A disease involving the entire system, and believed to be connected with changes in the composition and character of the blood, leading to rupture of the small vessels and the development of blood spots and patches in the skin, the mucous membrane of the eyelids, the nose, and various parts and organs of the body. Examination of the blood, both before and after death, show the white cells or corpuscles to be in excess of the normal amount, and the red corpuscles to be very soft and sticky, so that they adhere together in • irregular masses, instead of arranging themselves in rows one on the other as they are seen to do in health. Moreover, many of the white corpuscles are broken up, filling the blood with granular debris.


But little can be said as to the precise cause of purpura, but from the history of the disease, and the changes observed in the blood, there is ground for the belief that it is due to an organic ferment acting upon its corpuscular elements, and through them disordering the general nutrition of the body- and that of the vessels in particular. It is best known as a sequel to certain fevers and affections of a debilitating character - as influenza, strangles, pneumonia, and pleurisy, - but it also occurs in animals while in health, and especially those in a plethoric condition. Bad ventilation and indifferent drainage are suspected of being sometimes concerned in the induction of this disease, but how or in what measure it is impossible, with our present knowledge, to determine.


The onset of the malady is sometimes very sudden, and especially so in those cases where the victims are full-blooded or plethoric. The first signs are either a swelling of the lips or a trickling of bloodstained fluid from the nostrils, or both these symptoms may appear at the same time. The swelling then extends up the face until the head becomes generally enlarged and unsightly, and the breathing considerably interfered with. In many instances attention is first directed to enlargement of one or more of the legs, or to a soft doughy swelling beneath the belly.



The lining membrane of the eyelids, or the nostrils, or both, becomes spotted over with extravasated blood, and in some cases blood-stained fluid oozes from the skin at numerous points. The urine also may be discoloured by admixture with blood.

Purpura is always attended with a good deal of prostration, a varying amount of fever, and general constitutional disturbance. In cases where the swelling is considerable, and the disease protracted, sloughing of skin in the region of the lips, or from the heels, is not unlikely to occur.


Good sanitation and hygiene are matters of the first importance in dealing with this affection. A roomy, well-ventilated loose-box with efficient drainage should be provided for the patient, and the floor should be strewn daily with carbolic solution, or some other equally efficient disinfectant. The body is to be well clothed and bandages applied to the legs with the object of keeping up the surface circulation, while at the same time a free and plentiful supply of air is allowed both night and day. The strength of the animal should be supported by good manger food, suitably prepared by boiling and scalding, as well as by eggs, beef-tea, etc. Stimulants, in the form of whisky or gin, will be found to aid materially in supporting the powers of life and guarding against complications. As to drugs, turpentine with tincture of perchloride of iron are generally employed with the object of arresting hemorrhage and restoring the integrity of the red corpuscles. One ounce of each of these may be given in a pint of gruel morning and evening. A method of treatment which has been attended with marked success, both in this country and on the Continent, is that of injecting into the trachea or windpipe a weak solution of iodine in iodide of potassium. Four grains of the former to 8 or 10 of the latter, dissolved in an ounce of water, suffices for a dose.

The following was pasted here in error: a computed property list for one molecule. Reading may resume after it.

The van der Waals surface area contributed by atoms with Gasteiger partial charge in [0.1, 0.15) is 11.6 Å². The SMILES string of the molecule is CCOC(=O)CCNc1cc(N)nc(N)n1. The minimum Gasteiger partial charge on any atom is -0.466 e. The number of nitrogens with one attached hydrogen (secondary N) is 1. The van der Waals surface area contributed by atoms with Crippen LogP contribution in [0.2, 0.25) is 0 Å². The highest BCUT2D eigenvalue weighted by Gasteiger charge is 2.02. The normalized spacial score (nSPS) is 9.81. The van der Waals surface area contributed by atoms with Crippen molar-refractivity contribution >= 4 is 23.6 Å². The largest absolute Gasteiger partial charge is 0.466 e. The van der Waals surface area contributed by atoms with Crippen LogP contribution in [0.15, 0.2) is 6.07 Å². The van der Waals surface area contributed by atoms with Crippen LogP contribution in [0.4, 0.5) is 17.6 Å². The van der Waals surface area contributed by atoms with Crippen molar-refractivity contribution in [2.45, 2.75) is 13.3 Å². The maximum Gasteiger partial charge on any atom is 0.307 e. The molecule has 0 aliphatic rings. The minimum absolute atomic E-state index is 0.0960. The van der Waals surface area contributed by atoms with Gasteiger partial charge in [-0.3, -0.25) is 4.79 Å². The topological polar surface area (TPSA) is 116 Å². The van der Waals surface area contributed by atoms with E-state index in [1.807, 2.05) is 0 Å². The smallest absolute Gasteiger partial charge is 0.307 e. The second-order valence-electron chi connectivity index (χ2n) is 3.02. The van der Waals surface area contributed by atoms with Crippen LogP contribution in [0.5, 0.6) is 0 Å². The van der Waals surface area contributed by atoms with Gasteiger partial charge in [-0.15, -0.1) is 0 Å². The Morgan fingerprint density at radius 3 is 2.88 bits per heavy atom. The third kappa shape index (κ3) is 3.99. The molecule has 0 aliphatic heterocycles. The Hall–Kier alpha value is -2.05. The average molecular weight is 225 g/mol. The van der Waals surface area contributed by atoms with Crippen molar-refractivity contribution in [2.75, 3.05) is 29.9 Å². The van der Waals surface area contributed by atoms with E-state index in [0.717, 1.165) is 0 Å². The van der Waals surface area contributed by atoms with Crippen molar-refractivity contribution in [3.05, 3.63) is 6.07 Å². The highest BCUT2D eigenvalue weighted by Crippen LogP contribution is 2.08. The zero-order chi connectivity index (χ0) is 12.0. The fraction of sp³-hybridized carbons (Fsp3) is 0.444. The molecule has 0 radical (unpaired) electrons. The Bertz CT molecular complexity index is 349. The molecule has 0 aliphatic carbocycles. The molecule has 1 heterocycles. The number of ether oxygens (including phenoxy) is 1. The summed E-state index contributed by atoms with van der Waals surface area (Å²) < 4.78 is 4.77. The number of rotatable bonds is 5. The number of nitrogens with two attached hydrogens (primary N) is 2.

Should the bowels be constipated, a little linseed-oil may be given in the food twice a day until a better condition is induced, but it should not on any account be carried to the extent of exciting purgation.

Where sloughing of skin takes place the wounds will require to be freely and repeatedly disinfected with one or another of the agents commonly used for this purpose.

When this disease appears in a mild form, as it sometimes does, it is termed by some scarlatina. There is, however, no disease of the horse which in any way resembles scarlatina, either clinically or pathologically.